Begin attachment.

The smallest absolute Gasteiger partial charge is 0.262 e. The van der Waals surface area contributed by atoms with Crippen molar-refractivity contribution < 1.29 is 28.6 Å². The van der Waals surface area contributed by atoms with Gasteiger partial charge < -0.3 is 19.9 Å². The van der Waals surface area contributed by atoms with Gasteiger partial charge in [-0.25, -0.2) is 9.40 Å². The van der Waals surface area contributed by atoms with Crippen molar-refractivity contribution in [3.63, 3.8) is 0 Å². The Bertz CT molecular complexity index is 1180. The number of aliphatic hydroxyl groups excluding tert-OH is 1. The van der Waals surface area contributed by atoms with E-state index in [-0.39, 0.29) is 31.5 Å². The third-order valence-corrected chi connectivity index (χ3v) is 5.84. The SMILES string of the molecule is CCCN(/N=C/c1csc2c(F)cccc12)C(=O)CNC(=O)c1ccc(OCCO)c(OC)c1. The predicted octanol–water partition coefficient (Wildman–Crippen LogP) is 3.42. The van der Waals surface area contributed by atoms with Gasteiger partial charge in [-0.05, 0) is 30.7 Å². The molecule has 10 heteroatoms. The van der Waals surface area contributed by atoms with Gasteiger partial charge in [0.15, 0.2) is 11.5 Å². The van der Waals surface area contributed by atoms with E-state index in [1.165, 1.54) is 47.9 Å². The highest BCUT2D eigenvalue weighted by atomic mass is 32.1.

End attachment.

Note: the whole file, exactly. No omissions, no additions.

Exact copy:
The smallest absolute Gasteiger partial charge is 0.262 e. The van der Waals surface area contributed by atoms with Crippen molar-refractivity contribution < 1.29 is 28.6 Å². The van der Waals surface area contributed by atoms with Gasteiger partial charge < -0.3 is 19.9 Å². The van der Waals surface area contributed by atoms with Gasteiger partial charge in [-0.25, -0.2) is 9.40 Å². The van der Waals surface area contributed by atoms with Crippen molar-refractivity contribution in [3.63, 3.8) is 0 Å². The Bertz CT molecular complexity index is 1180. The number of aliphatic hydroxyl groups excluding tert-OH is 1. The van der Waals surface area contributed by atoms with E-state index in [-0.39, 0.29) is 31.5 Å². The third-order valence-corrected chi connectivity index (χ3v) is 5.84. The SMILES string of the molecule is CCCN(/N=C/c1csc2c(F)cccc12)C(=O)CNC(=O)c1ccc(OCCO)c(OC)c1. The predicted octanol–water partition coefficient (Wildman–Crippen LogP) is 3.42. The van der Waals surface area contributed by atoms with Gasteiger partial charge in [-0.05, 0) is 30.7 Å². The molecule has 10 heteroatoms. The van der Waals surface area contributed by atoms with Gasteiger partial charge in [0.15, 0.2) is 11.5 Å². The van der Waals surface area contributed by atoms with E-state index in [1.165, 1.54) is 47.9 Å². The highest BCUT2D eigenvalue weighted by atomic mass is 32.1.